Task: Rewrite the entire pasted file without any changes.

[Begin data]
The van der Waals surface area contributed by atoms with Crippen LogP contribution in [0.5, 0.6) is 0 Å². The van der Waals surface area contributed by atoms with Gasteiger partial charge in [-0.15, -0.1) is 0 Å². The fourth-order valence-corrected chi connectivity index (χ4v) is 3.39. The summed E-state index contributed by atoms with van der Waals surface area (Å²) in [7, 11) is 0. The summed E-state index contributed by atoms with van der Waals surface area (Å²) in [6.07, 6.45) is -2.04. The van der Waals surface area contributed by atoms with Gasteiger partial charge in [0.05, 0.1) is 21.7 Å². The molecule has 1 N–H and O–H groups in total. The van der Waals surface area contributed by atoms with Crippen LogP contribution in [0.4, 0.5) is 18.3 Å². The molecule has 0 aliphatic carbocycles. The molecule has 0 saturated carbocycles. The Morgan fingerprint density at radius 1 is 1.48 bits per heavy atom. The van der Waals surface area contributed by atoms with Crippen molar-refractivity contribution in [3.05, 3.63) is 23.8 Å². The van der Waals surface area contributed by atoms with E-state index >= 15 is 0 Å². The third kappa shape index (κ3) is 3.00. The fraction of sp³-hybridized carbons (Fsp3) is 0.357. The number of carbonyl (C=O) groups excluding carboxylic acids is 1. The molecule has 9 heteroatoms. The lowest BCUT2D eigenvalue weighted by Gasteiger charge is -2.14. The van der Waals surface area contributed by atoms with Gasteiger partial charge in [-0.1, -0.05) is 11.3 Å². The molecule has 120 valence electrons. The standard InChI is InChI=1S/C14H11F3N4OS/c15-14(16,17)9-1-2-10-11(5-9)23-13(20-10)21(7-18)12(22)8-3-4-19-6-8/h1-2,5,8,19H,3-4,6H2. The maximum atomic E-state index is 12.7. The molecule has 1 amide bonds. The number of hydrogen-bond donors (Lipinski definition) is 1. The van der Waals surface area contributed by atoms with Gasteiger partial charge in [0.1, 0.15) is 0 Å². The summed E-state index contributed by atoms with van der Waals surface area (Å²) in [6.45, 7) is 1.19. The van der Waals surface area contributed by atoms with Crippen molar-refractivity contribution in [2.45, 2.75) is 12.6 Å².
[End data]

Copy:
The van der Waals surface area contributed by atoms with Crippen LogP contribution in [0.5, 0.6) is 0 Å². The van der Waals surface area contributed by atoms with Gasteiger partial charge in [-0.15, -0.1) is 0 Å². The fourth-order valence-corrected chi connectivity index (χ4v) is 3.39. The summed E-state index contributed by atoms with van der Waals surface area (Å²) in [7, 11) is 0. The summed E-state index contributed by atoms with van der Waals surface area (Å²) in [6.07, 6.45) is -2.04. The van der Waals surface area contributed by atoms with Gasteiger partial charge in [0.05, 0.1) is 21.7 Å². The molecule has 1 N–H and O–H groups in total. The van der Waals surface area contributed by atoms with Crippen LogP contribution in [0.4, 0.5) is 18.3 Å². The molecule has 0 aliphatic carbocycles. The molecule has 0 saturated carbocycles. The Morgan fingerprint density at radius 1 is 1.48 bits per heavy atom. The van der Waals surface area contributed by atoms with Crippen molar-refractivity contribution in [3.05, 3.63) is 23.8 Å². The van der Waals surface area contributed by atoms with E-state index >= 15 is 0 Å². The third kappa shape index (κ3) is 3.00. The fraction of sp³-hybridized carbons (Fsp3) is 0.357. The number of carbonyl (C=O) groups excluding carboxylic acids is 1. The molecule has 9 heteroatoms. The lowest BCUT2D eigenvalue weighted by Gasteiger charge is -2.14. The van der Waals surface area contributed by atoms with Gasteiger partial charge in [-0.1, -0.05) is 11.3 Å². The molecule has 120 valence electrons. The standard InChI is InChI=1S/C14H11F3N4OS/c15-14(16,17)9-1-2-10-11(5-9)23-13(20-10)21(7-18)12(22)8-3-4-19-6-8/h1-2,5,8,19H,3-4,6H2. The maximum atomic E-state index is 12.7. The molecule has 1 amide bonds. The number of hydrogen-bond donors (Lipinski definition) is 1. The van der Waals surface area contributed by atoms with Gasteiger partial charge in [0.1, 0.15) is 0 Å². The summed E-state index contributed by atoms with van der Waals surface area (Å²) in [6.45, 7) is 1.19. The van der Waals surface area contributed by atoms with Crippen molar-refractivity contribution in [2.45, 2.75) is 12.6 Å².